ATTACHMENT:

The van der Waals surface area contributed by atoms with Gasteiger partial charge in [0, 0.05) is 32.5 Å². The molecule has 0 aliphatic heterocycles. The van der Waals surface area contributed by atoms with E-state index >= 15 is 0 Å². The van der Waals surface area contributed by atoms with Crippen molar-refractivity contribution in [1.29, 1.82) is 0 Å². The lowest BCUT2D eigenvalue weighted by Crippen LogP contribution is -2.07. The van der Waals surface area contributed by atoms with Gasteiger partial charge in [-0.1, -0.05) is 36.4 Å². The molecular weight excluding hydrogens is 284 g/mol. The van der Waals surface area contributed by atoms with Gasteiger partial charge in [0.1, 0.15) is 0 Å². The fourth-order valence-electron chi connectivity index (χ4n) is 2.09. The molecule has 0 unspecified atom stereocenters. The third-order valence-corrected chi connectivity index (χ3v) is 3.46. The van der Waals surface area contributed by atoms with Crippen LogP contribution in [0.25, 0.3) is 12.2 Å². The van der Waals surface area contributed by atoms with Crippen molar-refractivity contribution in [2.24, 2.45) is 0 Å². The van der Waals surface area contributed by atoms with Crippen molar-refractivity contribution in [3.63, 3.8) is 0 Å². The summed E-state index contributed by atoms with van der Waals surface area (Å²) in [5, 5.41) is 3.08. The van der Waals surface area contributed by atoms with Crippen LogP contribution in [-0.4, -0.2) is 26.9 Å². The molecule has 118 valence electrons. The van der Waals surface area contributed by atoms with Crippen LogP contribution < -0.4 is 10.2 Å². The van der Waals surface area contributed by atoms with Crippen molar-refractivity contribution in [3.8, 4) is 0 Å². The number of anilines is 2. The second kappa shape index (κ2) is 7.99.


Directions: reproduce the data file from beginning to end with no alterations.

The van der Waals surface area contributed by atoms with Gasteiger partial charge in [0, 0.05) is 32.5 Å². The molecule has 0 aliphatic heterocycles. The van der Waals surface area contributed by atoms with E-state index >= 15 is 0 Å². The van der Waals surface area contributed by atoms with Crippen molar-refractivity contribution in [1.29, 1.82) is 0 Å². The lowest BCUT2D eigenvalue weighted by Crippen LogP contribution is -2.07. The van der Waals surface area contributed by atoms with Gasteiger partial charge in [-0.1, -0.05) is 36.4 Å². The molecular weight excluding hydrogens is 284 g/mol. The van der Waals surface area contributed by atoms with Gasteiger partial charge in [0.1, 0.15) is 0 Å². The fourth-order valence-electron chi connectivity index (χ4n) is 2.09. The molecule has 0 unspecified atom stereocenters. The third-order valence-corrected chi connectivity index (χ3v) is 3.46. The van der Waals surface area contributed by atoms with Crippen LogP contribution in [0.25, 0.3) is 12.2 Å². The van der Waals surface area contributed by atoms with Crippen molar-refractivity contribution in [2.24, 2.45) is 0 Å². The van der Waals surface area contributed by atoms with Crippen molar-refractivity contribution in [3.63, 3.8) is 0 Å². The summed E-state index contributed by atoms with van der Waals surface area (Å²) in [5, 5.41) is 3.08. The van der Waals surface area contributed by atoms with Crippen LogP contribution in [-0.4, -0.2) is 26.9 Å². The molecule has 118 valence electrons. The van der Waals surface area contributed by atoms with Crippen LogP contribution < -0.4 is 10.2 Å². The van der Waals surface area contributed by atoms with Crippen molar-refractivity contribution in [3.8, 4) is 0 Å². The number of anilines is 2. The second kappa shape index (κ2) is 7.99.